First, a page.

3. Having a balanced attitude is more important than a PR. I was obsessed with qualifying for Boston for two years. I ate, drank and slept Boston and the magical 3:40 that would get me there. Despite my strong training and multiple significant PRs in other distances, I haven't gotten my marathon time down in over two years. That's over 4000 training miles since my 3:51 in March of 2008 and I haven't run a marathon any faster. So, back in May, after my most recent failed attempt, I just said "F" it. I wanted to focus on my upcoming marriage and my life with my husband. So, this time I have taken a much more relaxed approach. I wrote my own training program and I have been very loosely following it. Usually re-arranging it based on how my body feels. Most of my runs have been with my husband. I wrote his plan as well (slightly lower mileage) and he's been following it practically to the letter. My goal in NYC is not to run the best race I can, but to enjoy the incredible experience that is NYC with my new husband-- supporting him in his first marathon.

4. I love my running clothes. I have acquired far more outfits than I need, and I could probably go running every day and not need to do laundry for three weeks. I was folding my skirts this evening after doing the laundry, and just noticed how pretty are the colors are.




And that's just a few of them. I also have the winter-themed red skirt with the snowflake on the back and a few "spare" zebra print ones. Oh, and some black ones! Now that I am married I have twice as much running clothing to wash, and it's amazing to see it all hanging up on the drying rack.

5. Stretching isn't that important. I know there are many people who will disagree with me here. I think that if you are having chronic problems in certain areas, then stretching is crucial to keep injuries at bay. But I have really slacked on the stretching this training cycle and I've felt better than I ever have. It's probably just a coincidence, but now that I don't belong to a gym anymore, it's not part of my "routine" to go to the stretching area afterwards. I just walk in my door and go upstairs to shower. I usually do some quad stretches and ITB stretches, but not to the extent that I had been doing.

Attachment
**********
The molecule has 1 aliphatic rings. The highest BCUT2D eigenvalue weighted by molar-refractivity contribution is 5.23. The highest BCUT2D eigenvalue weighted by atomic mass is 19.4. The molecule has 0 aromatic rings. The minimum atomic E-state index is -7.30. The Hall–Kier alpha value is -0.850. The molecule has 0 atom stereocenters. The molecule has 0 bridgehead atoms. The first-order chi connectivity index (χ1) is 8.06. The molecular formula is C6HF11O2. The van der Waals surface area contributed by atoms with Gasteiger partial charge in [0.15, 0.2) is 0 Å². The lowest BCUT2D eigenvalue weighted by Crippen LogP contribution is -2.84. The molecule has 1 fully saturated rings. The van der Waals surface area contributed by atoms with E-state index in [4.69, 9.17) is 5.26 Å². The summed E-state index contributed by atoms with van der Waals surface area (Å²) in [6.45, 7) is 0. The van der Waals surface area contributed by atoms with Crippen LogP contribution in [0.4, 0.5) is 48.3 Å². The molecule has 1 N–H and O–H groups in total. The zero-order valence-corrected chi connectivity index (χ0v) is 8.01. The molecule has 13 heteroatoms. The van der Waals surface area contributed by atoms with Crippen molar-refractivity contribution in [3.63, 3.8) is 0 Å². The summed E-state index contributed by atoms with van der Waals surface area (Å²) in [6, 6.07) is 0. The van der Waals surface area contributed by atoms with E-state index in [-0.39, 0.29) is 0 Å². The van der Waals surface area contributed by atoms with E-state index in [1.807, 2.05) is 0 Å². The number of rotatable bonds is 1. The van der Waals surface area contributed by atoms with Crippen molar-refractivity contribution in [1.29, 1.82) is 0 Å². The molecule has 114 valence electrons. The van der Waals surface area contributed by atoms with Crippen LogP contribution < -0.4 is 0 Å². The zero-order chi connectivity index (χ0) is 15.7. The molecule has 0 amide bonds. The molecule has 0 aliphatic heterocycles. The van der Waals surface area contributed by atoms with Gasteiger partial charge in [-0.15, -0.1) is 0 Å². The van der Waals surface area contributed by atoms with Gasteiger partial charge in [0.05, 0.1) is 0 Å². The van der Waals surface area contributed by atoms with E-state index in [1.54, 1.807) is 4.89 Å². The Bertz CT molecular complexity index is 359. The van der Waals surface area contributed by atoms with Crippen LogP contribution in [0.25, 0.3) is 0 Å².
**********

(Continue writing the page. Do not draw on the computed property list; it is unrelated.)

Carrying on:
6. It feels great to bring home the hardware! My husband recently pointed out that I have won an age group award at each of the past three races I have run: a 5K in July, a 10K in September, and a half marathon in October. Wow! I have a strange feeling that this will not continue when I run the Army Ten Miler.

A quick training recap for the past few weeks:
Week of Sept 20: 58 miles
Week of Sept 27: 48.5 miles (includes half marathon)
Week of Oct. 4: 43 miles (recovery from half marathon, includes 18-mile run)
Week of Oct. 11: 60 miles on schedule, including 21-miler-- then the taper begins.


Sunday, October 3, 2010

Half of Nothing, 100% Race

I have to admit that I stole the title of this blog from The Gifted Runner but it's so true!

I ran the Heritage Half Marathon today in Gainesville, VA. The weather was perfect: low 50's with a 7:00am start so the sun didn't get too high in the sky. Many of my critics tell me that I am too obsessed with the weather, but I know that in my case I cannot come close to performing at my peak when it's hot and sunny.

Background
I had originally been registered for the Wilson Bridge half marathon two weeks ago, but I opted out of it a few days prior because my legs hadn't fully recovered from the 10K. I didn't think it would take me so long to recover from a 10K, but the hills were very, very steep and I really flew on the downhills-- murdering my quads. So I watched my husband run the Wilson Bridge half and decided to do a half two weeks later, which was today!


Training has been going well. The week after the 10K, I logged only 37 miles because of the recovery. But then the following week, I logged 58 miles, including some intervals on the track and an 18-mile long run.

The day before the race I drove the course and was surprised at how hilly it was. I had used Map My Run to take a look at the elevation and it didn't seem like the hills would be too steep. But when I drove the course, I realized that the entire course was made up of constant rolling hills, some of which were steep, and most of which were long. I didn't let it bother me, though. I had been doing a lot of running on hills so I figured I could handle it.

Strategy